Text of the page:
For the voice project I’m working on, I believed the material in the CCNA Voice curriculum would be enough. In the past week, I have come to realize that the CCNA Voice really is all about introducing the concepts, and isn’t very heavy on the practical application of the technology. I still had many questions remaining, particularly with regards to functionality and licensing of the different hardware.
Enter CVOICE and CAPPS from the CCNP Voice curriculum. I currently do not plan to pursue the CCNP Voice certification (I said that about CCNA Voice, but this time I mean it 🙂 ), but I am so glad that I took a look at these books, particularly CVOICE, as it directly relates to what I am trying to accomplish with CUCME. It answered a lot of questions that I had remaining from CCNA Voice.
The question at the end of my previous post has been answered. What’s funny about the question is that there is pretty much only a single choice with regards to the scope of the project I am working on. The question itself demonstrates a lack of knowledge, which I now have. Having the ability to read older entries to see how I’ve progressed (even if it is just in a single week, as in this case) was one of my primary motivations for creating this blog. When I finally achieve my CCIE R/S (and beyond), I want to have a record of progression for “the quest.”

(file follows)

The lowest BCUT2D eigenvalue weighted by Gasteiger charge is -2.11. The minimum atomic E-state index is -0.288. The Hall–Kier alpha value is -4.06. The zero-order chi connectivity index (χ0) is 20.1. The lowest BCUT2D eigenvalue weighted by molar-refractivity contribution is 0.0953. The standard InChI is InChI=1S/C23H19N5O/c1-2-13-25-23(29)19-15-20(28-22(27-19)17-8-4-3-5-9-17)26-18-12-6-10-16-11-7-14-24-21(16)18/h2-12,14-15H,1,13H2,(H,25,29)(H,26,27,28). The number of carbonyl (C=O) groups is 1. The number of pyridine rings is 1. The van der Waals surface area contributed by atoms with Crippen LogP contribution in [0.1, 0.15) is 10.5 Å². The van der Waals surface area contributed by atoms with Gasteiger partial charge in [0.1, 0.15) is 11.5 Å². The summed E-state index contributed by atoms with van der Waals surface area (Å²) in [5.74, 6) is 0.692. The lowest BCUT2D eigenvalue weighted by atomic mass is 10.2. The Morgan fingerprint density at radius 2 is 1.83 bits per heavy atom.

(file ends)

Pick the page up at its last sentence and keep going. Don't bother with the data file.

By the way, the answer to the question is the Cisco Unified Border Element functionality internal to the Cisco router. The CCNA Voice curriculum briefly mentions it, but it really doesn’t say what it is or what it does (or where it is). You must use the CUBE when connecting separate VoIP-to-VoIP networks, such as in the case of service provider’s SIP trunk. In an even earlier post, I said I was considering going with a Cisco Business Edition 3000 system. It turns out that it requires a CUBE for its SIP trunking capability, so since I need a Cisco router anyway, it is cheaper to integrate it all into one router instead of having a separate router and communications management system.
The CVOICE and CAPPS books are great because they go into much greater detail about both the theory and configuration of the different features and functionality. Like the SIP Trunking book, it was nice to read these two books while NOT in pursuit of a certification, because I didn’t have to try to memorize every detail. Additionally, about 1/3 of the CVOICE and about 3/4 of the CAPPS books didn’t apply to my current situation, so I skipped through those sections. That’s also why I didn’t take and post notes as I have for other books in the past — I didn’t read them cover to cover, only the sections I needed.
I finally have all the equipment chosen for the project. I’m currently in negotiation to acquire a subset of the total equipment to provide a prototype/demo.
Hopefully now I can pause the Voice stuff and get back to my CCNP R/S studies until the project continues. What’s so great about this experience, though, is that upon its success, I can use it as a template for future VoIP deployments, which will drastically reduce both the time to proposal and the deployment itself.